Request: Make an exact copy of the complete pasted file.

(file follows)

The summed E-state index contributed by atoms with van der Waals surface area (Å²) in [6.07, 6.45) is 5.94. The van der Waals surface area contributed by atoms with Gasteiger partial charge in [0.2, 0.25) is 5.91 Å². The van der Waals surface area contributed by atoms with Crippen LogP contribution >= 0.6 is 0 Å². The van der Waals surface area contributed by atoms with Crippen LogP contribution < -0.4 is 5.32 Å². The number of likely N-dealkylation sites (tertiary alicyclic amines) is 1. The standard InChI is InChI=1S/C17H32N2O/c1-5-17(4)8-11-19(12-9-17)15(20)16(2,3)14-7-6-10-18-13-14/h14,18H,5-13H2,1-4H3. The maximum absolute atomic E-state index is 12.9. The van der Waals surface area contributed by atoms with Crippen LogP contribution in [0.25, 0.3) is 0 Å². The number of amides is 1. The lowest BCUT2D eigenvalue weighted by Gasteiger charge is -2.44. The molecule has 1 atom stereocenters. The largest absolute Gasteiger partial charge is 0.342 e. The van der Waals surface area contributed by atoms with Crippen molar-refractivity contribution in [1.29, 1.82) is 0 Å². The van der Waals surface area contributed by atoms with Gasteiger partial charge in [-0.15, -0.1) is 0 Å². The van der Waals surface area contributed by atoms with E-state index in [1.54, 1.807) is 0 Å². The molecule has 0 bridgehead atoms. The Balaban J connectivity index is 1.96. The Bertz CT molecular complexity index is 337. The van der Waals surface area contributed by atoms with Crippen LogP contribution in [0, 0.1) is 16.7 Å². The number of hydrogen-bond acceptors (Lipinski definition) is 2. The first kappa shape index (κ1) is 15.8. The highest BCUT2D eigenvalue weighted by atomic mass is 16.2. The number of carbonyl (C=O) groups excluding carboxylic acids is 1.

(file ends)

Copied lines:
The summed E-state index contributed by atoms with van der Waals surface area (Å²) in [6.07, 6.45) is 5.94. The van der Waals surface area contributed by atoms with Gasteiger partial charge in [0.2, 0.25) is 5.91 Å². The van der Waals surface area contributed by atoms with Crippen LogP contribution >= 0.6 is 0 Å². The van der Waals surface area contributed by atoms with Crippen LogP contribution < -0.4 is 5.32 Å². The number of likely N-dealkylation sites (tertiary alicyclic amines) is 1. The standard InChI is InChI=1S/C17H32N2O/c1-5-17(4)8-11-19(12-9-17)15(20)16(2,3)14-7-6-10-18-13-14/h14,18H,5-13H2,1-4H3. The maximum absolute atomic E-state index is 12.9. The van der Waals surface area contributed by atoms with Crippen LogP contribution in [0.25, 0.3) is 0 Å². The number of amides is 1. The lowest BCUT2D eigenvalue weighted by Gasteiger charge is -2.44. The molecule has 1 atom stereocenters. The largest absolute Gasteiger partial charge is 0.342 e. The van der Waals surface area contributed by atoms with Crippen molar-refractivity contribution in [1.29, 1.82) is 0 Å². The van der Waals surface area contributed by atoms with Gasteiger partial charge in [-0.15, -0.1) is 0 Å². The van der Waals surface area contributed by atoms with E-state index in [1.54, 1.807) is 0 Å². The molecule has 0 bridgehead atoms. The Balaban J connectivity index is 1.96. The Bertz CT molecular complexity index is 337. The van der Waals surface area contributed by atoms with Crippen LogP contribution in [0, 0.1) is 16.7 Å². The number of hydrogen-bond acceptors (Lipinski definition) is 2. The first kappa shape index (κ1) is 15.8. The highest BCUT2D eigenvalue weighted by atomic mass is 16.2. The number of carbonyl (C=O) groups excluding carboxylic acids is 1.